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Contractor or employee: What's the difference?

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Here’s a warning to small-business owners who routinely use contractors.

The owner of a home care services agency contracted with 35 workers to provide services to her customers. An IRS audit determined that the workers she paid were actually her employees, not independent contractors. The tax agency then demanded that she pay federal employment taxes, including the employer portion of Social Security taxes and federal unemployment tax. 

If the IRS’s position holds, she would also be responsible for pay additional state unemployment taxes and workers’ compensation/disability premiums.

So, if you run a small business and hire workers, you’ll definitely want to be clear as to whether these workers are independent contractors or employees. For federal tax purposes, this really matters. It affects how and what taxes you pay and how you file your tax returns. 

When you pay a person as an employee, you’re responsible for paying additional taxes. They can amount to an additional 8 percent or more on top of what you pay the worker. In the case above, the additional cost was over $2,400 annually for each worker that the IRS determines is an employee rather than an independent contractor.

How does a small-business owner determine whether workers are in fact contractors and not employees? The IRS and tax courts have ruled that a number of facts must be considered. They’re grouped into three categories of control: behavioral, financial and relationship.

One of the main characteristics of employment is the method of compensation. If a worker is on your payroll and receives a steady, recurring paycheck, then clearly the worker is an employee. 

When it comes to control, ask yourself these questions. Do you exert a significant amount of control over when your workers do their work, and do you control the manner in which they do it?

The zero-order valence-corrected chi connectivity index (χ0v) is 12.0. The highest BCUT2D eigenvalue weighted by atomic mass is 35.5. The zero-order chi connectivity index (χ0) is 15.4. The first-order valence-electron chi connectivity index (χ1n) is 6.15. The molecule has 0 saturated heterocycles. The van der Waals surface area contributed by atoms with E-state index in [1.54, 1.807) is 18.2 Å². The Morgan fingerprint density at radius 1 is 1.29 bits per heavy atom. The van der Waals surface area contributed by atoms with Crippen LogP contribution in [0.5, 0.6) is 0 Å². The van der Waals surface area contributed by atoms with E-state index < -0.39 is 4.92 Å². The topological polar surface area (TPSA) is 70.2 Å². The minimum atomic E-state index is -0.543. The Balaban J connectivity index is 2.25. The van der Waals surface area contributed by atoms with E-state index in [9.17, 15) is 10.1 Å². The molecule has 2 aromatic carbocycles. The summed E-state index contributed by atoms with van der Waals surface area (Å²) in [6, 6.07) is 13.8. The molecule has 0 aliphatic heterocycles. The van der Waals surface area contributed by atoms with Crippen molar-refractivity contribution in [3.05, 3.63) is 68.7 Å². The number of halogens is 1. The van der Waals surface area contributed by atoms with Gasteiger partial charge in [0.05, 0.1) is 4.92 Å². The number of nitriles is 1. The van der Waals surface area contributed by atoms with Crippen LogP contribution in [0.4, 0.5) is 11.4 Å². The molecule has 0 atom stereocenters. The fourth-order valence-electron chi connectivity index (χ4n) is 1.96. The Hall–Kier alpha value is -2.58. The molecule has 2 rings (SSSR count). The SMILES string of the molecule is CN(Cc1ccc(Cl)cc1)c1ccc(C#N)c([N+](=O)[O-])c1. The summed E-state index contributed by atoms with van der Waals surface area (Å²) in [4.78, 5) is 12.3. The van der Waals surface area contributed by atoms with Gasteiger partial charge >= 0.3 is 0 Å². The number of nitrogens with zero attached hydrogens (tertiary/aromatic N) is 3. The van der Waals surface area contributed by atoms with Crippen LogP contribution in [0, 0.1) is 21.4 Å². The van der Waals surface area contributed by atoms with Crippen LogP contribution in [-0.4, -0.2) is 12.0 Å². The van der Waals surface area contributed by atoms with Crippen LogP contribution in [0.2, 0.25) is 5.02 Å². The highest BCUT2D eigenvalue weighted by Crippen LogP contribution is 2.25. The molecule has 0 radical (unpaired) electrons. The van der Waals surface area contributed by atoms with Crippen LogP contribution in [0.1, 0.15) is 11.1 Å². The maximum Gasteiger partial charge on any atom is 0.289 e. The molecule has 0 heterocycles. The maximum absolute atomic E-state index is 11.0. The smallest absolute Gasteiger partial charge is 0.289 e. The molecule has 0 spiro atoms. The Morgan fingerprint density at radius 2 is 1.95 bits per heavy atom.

• Do you supply the necessary tools, materials or equipment for your workers to do the work?
  • Is the work temporary or permanent?
  • Is the work considered integral to your business?
  • Do you require workers to wear a uniform or drive a company-provided vehicle?

If you answer “yes” to any of these questions, chances are that your workers are employees. On the other hand, the more freedom workers have over such aspects, the more likely they are to be independent contractors. 

The IRS also publishes tips for business owners to help them classify hires as employees or contractors.   

The IRS has also recognized three statutory safe harbors that free business owners from being responsible for employment-related taxes for their workers. The first is judicial precedent in favor of the employer’s business. The second is when in a past audit the IRS ruled no employment taxes were due. And the third is where there’s is a long-standing recognized industry practice in which workers are recognized as contractors.

The home care service business owner challenged the IRS’s ruling that her workers were employees. Her argument included these points: 

  • Before starting her business, she was a home care service worker herself and had discussions with many other such workers who were also contractors, not employees.
  • She contacted other business in the same line of work and learned that most treated their workers as independent contractors.
  • She used an independent contractor agreement for each worker, which her attorney drafted.

Finally, she noted that during an earlier IRS audit, the agency had reviewed her business-related tax returns, was aware that she treated her workers are contractors and said nothing about having any issue with it at that time.

She argued her case in tax court, and the court decided in her favor. Small-business owners who hire contractors should take away some important lessons from this story. 

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